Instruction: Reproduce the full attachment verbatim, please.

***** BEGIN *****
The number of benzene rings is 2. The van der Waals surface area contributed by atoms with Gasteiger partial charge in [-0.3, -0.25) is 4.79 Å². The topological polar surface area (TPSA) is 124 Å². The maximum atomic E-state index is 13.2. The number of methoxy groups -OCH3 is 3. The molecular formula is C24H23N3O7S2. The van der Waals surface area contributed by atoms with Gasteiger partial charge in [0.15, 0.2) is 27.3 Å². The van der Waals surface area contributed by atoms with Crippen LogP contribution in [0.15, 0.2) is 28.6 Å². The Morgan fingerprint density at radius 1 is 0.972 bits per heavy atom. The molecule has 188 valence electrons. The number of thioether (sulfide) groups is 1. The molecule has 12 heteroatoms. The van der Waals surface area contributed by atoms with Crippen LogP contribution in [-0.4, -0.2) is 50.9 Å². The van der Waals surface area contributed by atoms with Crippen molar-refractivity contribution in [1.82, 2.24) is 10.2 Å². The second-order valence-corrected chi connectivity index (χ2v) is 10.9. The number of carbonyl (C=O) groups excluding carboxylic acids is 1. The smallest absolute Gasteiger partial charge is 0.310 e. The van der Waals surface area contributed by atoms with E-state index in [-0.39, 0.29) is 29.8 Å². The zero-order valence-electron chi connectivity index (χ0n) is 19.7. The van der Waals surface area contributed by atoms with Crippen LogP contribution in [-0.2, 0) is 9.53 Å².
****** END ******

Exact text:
The number of benzene rings is 2. The van der Waals surface area contributed by atoms with Gasteiger partial charge in [-0.3, -0.25) is 4.79 Å². The topological polar surface area (TPSA) is 124 Å². The maximum atomic E-state index is 13.2. The number of methoxy groups -OCH3 is 3. The molecular formula is C24H23N3O7S2. The van der Waals surface area contributed by atoms with Gasteiger partial charge in [0.15, 0.2) is 27.3 Å². The van der Waals surface area contributed by atoms with Crippen LogP contribution in [0.15, 0.2) is 28.6 Å². The Morgan fingerprint density at radius 1 is 0.972 bits per heavy atom. The molecule has 188 valence electrons. The number of thioether (sulfide) groups is 1. The molecule has 12 heteroatoms. The van der Waals surface area contributed by atoms with Crippen LogP contribution in [-0.4, -0.2) is 50.9 Å². The van der Waals surface area contributed by atoms with Crippen molar-refractivity contribution in [1.82, 2.24) is 10.2 Å². The second-order valence-corrected chi connectivity index (χ2v) is 10.9. The number of carbonyl (C=O) groups excluding carboxylic acids is 1. The smallest absolute Gasteiger partial charge is 0.310 e. The van der Waals surface area contributed by atoms with E-state index in [-0.39, 0.29) is 29.8 Å². The zero-order valence-electron chi connectivity index (χ0n) is 19.7. The van der Waals surface area contributed by atoms with Crippen LogP contribution in [-0.2, 0) is 9.53 Å².